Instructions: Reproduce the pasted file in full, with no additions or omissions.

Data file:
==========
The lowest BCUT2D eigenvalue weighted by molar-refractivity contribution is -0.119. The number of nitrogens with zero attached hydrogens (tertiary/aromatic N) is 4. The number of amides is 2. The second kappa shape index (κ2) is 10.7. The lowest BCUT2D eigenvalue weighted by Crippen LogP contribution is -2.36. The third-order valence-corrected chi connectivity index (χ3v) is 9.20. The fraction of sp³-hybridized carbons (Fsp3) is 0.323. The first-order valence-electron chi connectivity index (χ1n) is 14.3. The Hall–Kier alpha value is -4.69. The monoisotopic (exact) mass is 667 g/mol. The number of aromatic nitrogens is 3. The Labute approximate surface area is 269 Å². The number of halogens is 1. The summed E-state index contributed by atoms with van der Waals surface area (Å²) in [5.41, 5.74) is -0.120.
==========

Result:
The lowest BCUT2D eigenvalue weighted by molar-refractivity contribution is -0.119. The number of nitrogens with zero attached hydrogens (tertiary/aromatic N) is 4. The number of amides is 2. The second kappa shape index (κ2) is 10.7. The lowest BCUT2D eigenvalue weighted by Crippen LogP contribution is -2.36. The third-order valence-corrected chi connectivity index (χ3v) is 9.20. The fraction of sp³-hybridized carbons (Fsp3) is 0.323. The first-order valence-electron chi connectivity index (χ1n) is 14.3. The Hall–Kier alpha value is -4.69. The monoisotopic (exact) mass is 667 g/mol. The number of aromatic nitrogens is 3. The Labute approximate surface area is 269 Å². The number of halogens is 1. The summed E-state index contributed by atoms with van der Waals surface area (Å²) in [5.41, 5.74) is -0.120.